I am wandering wide-eyed in the VIP lobby of what must be the rich people’s section of Wembley Stadium. My trusty assistant Franco handed me a pass this morning and said with a conspiratorial tone: “Just show it to the stewards, follow instructions and don’t talk to anybody”. The pass had my picture, but the name on it wasn’t mine. “A clerical error”, Franco explained when I inquired.
And thus I am ushered to lobby after lobby, each more exclusive than the previous one. Finally the steward leaves me in front of a glass door with the words “Inequality Suite” engraved on it.
I suspend judgement and let myself in. The room - or rather, the tastefully furnished mini apartment - offers an insuperable view of the pitch. A giant TV screen touts yet-to-be-released movies and there’s a smorgasbord next to a fully stocked wine cellar. Suspicious of any unearned privilege, I sceptically sample the food and pick a bottle.
Italy arrive at this game as clear favourites, I reason from the depths of the softest sofa I ever laid my arse on; and in a show of confidence for his squad, Mancini decided to put in a lot of new faces - a risky move in a knockout game. Tonali and Sensi flank Verratti in a new, offensive midfield, while Belotti is the centre forward as Immobile’s honeymoon with goal seems to have faded away.
Austria’s line-up is largely as expected, relying on Alaba’s exceptional talents and hard work. I think about the Wunderteam, the Austria side that dominated football in the 30s and were dissolved after Germany’s annexation of Austria. What a waste. My mood darkens and when Chiellini’s header goes past Lindner after only 5 minutes I celebrate with a gulp of Traminer and a brusque jot on my notebook.
Italy are cruising now, but maybe they haven’t perfected that part of the game yet, because Sabitzer, the Leipzig talent who AC Milan are eyeing for an eye-watering 45 million euro, flicks a ball over Verratti just outside the box and volleys it into the top corner, past a powerless and for once blameless Donnarumma, who is left contemplating the celebration of the as-of-now 50 million future teammate.
I foreshadow a cursed game, and my fears become all too real when on 38 minutes, Donnarumma dives for a weak wide shot by Alaba and doesn't get up. After the medics check on him, he leaves the pitch with a limp that doesn't look like it will heal in a week, and Sirigu takes his place.
I feel more and more deflated as Italy pick up the game again and my mind wanders off. Maybe it’s the caviar, I think, and I decide to self-medicate by upgrading to hard alcohol. Which is not a good idea because it gets me brooding about Matthias Sindelar, the gem of that Austrian Wunderteam, and how he must have felt in those last games of the 1938 World Cup, knowing he would never play for his country again. He refused to join the German team afterwards and was found dead under mysterious circumstances a year later.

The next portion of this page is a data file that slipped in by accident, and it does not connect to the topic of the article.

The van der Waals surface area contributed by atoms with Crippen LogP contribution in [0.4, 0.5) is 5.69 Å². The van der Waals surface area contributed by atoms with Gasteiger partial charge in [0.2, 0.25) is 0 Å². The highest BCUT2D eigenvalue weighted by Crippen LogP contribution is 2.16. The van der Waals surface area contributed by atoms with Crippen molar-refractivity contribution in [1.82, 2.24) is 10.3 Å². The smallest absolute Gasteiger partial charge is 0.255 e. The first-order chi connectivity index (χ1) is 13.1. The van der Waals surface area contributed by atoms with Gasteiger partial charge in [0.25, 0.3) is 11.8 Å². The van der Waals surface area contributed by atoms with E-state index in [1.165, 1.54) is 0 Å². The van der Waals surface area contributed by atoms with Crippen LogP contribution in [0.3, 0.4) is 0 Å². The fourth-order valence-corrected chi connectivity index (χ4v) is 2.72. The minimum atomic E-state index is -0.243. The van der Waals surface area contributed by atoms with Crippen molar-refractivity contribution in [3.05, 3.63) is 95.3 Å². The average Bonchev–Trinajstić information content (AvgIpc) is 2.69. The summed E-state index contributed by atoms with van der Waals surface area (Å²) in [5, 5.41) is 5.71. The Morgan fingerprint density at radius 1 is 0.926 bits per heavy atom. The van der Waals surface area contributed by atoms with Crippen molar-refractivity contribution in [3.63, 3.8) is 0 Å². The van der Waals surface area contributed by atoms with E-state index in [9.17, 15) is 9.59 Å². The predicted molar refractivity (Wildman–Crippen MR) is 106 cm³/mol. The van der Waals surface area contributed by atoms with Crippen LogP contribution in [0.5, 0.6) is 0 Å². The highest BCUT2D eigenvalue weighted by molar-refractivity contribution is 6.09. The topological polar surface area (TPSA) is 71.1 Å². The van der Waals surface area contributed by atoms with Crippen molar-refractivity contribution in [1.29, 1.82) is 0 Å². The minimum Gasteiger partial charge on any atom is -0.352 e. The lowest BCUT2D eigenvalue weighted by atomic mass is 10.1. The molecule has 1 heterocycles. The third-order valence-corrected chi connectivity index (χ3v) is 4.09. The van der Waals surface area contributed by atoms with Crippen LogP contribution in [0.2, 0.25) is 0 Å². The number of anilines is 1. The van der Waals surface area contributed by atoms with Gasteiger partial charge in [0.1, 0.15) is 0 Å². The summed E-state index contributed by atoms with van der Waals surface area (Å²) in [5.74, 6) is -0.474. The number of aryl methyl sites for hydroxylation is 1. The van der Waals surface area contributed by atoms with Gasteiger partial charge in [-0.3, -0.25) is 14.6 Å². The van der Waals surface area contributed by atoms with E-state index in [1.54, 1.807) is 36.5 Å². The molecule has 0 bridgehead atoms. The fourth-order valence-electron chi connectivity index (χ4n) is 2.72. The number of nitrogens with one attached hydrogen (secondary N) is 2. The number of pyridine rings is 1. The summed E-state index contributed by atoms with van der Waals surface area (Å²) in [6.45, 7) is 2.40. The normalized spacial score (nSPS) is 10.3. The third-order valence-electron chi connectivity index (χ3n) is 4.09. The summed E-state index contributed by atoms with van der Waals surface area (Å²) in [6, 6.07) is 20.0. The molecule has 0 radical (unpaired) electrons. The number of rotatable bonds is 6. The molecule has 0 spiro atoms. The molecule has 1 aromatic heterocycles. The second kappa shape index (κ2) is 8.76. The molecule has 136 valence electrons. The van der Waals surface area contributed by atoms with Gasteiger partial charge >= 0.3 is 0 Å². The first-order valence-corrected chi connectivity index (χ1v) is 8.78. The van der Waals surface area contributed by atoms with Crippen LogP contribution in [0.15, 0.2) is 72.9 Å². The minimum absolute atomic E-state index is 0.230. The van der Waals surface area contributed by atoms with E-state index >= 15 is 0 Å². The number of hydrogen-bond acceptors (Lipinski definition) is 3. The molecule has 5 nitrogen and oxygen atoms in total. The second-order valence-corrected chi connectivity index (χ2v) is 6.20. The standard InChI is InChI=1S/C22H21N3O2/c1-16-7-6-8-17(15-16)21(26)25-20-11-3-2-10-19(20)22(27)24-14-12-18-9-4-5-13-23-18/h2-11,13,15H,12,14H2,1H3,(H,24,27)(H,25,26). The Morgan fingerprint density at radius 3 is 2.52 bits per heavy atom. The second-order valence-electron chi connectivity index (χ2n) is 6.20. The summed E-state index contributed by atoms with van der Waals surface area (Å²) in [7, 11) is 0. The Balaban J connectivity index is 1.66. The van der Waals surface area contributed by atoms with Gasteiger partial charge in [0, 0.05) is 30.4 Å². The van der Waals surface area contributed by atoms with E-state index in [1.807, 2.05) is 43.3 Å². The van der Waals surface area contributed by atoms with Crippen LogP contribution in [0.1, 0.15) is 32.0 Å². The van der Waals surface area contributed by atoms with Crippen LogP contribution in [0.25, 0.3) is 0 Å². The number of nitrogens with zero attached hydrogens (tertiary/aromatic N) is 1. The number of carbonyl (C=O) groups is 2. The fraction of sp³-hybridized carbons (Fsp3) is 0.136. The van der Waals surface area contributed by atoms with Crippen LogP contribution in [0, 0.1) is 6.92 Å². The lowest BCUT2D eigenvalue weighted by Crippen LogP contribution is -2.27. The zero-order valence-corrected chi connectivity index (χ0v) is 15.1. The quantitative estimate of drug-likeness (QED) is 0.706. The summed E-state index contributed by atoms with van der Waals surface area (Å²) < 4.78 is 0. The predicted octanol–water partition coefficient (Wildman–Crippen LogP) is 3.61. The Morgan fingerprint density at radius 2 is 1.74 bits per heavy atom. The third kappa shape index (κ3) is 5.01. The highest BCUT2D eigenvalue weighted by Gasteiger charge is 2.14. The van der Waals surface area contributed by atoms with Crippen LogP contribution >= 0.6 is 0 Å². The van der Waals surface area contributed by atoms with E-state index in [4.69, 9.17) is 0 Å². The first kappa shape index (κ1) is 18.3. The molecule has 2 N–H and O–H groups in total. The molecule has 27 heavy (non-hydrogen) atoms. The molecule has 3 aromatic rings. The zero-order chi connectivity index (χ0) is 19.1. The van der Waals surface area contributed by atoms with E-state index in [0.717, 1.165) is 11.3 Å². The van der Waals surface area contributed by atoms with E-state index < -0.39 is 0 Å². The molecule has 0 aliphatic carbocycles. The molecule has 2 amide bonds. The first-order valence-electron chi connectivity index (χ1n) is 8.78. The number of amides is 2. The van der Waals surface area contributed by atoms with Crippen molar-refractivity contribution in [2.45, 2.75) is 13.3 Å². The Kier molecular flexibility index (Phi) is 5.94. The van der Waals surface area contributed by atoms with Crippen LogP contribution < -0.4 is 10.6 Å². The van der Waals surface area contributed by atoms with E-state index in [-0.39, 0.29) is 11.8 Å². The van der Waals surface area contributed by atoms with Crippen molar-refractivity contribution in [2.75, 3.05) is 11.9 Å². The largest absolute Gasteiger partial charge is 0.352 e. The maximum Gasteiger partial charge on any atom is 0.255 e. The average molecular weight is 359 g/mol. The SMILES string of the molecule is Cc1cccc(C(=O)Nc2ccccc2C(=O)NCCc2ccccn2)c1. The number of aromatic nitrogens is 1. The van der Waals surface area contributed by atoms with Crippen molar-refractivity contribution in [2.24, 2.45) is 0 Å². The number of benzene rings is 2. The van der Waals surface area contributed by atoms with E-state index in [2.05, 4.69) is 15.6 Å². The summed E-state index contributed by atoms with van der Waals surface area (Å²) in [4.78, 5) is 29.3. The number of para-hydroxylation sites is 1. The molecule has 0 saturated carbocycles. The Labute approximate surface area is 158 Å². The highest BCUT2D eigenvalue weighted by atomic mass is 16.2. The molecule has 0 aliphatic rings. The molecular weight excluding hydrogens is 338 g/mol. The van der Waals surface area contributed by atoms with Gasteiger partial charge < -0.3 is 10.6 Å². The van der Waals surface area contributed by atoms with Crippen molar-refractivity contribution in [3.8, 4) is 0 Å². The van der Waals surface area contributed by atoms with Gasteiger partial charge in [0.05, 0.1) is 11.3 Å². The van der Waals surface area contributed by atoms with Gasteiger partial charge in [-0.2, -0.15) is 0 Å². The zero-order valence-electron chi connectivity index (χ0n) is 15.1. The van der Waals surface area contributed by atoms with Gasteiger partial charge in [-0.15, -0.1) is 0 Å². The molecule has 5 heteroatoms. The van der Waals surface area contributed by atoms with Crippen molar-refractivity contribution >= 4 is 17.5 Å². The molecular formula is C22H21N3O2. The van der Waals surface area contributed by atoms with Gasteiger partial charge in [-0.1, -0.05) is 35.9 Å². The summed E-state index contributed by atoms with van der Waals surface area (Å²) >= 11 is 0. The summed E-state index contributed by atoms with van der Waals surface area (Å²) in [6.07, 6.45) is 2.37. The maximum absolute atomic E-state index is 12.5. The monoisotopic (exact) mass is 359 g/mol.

I’m suddenly sickened by all of this. By the food, by the booze and the luxury and the Nazis. The Nazis most of all. I can’t spend a second more here, so I grab two bottles of Traminer, stuff my pockets with mignon vodka and storm out.
Just outside I almost bump into a towering figure posing for a group of photographers. The flashes almost blind me but I recognize the Austrian chancellor Sebastian Kurz, and in my rotten mood I’m ready to catch him off guard and ask about Sindelar, ask him the truth about his death, if it’s true that he was murdered. But as I get closer, three sturdy men in overalls get around him and cart away what I now realize is a wax statue of the chancellor, set up in the lobby for a publicity stunt by a well-known wax museum.
Angry and confused, I use the magical powers of my pass to get a tray of gourmet fish and chips, then sneak into the stands and find a place next to a group of German-speaking big-bellied blonde men. I lay low and nurse my foul mood with grease and the odd mignon bottle. When on the 56th minute Belotti scores with a beautiful header, I am startled by my neighbors’ cheers for Italy’s lead, and to my puzzled expression they tell me in a heavily accented Italian that they’re from South Tirol, the autonomous region of Italy which was Austro-Hungarian up until 1919.
I think of Alcide De Gasperi, the last prime minister of the Kingdom of Italy and the first of the Italian Republic after WWII, who was from South Tyrol and in his youth was an elected representative in the Austrian Imperial Council. I ask them if a vote was held tomorrow, whether they would choose to stay in Italy or join Austria. Nine out of ten pick Austria, and the tenth is actually a guy from Munich who doesn’t understand the question. Nothing really changes, I guess. Nor does my mood, or my well-being. I am now properly hammered and I barely notice Insigne slipping past two defenders, faking a direct shot and lobbing the goalie with the smoothest finish.
I partake without joy in the beer-stained celebrations around me, but I’m only waiting for the game to end. I say goodbye to my fellow countrymen and head out. My head is exploding and I have trouble placing my feet on the correct step, but I get back to the lobby and find myself again face to face with the chancellor hyper-realistic wax effigy. I slap him on the back and say: “This time we were the Wunderteam, my man!”
I only have time to see him turning towards me with a bemused look before four bodyguards pin me to the ground as a salvo of crushed mignon bottles pop from my pockets.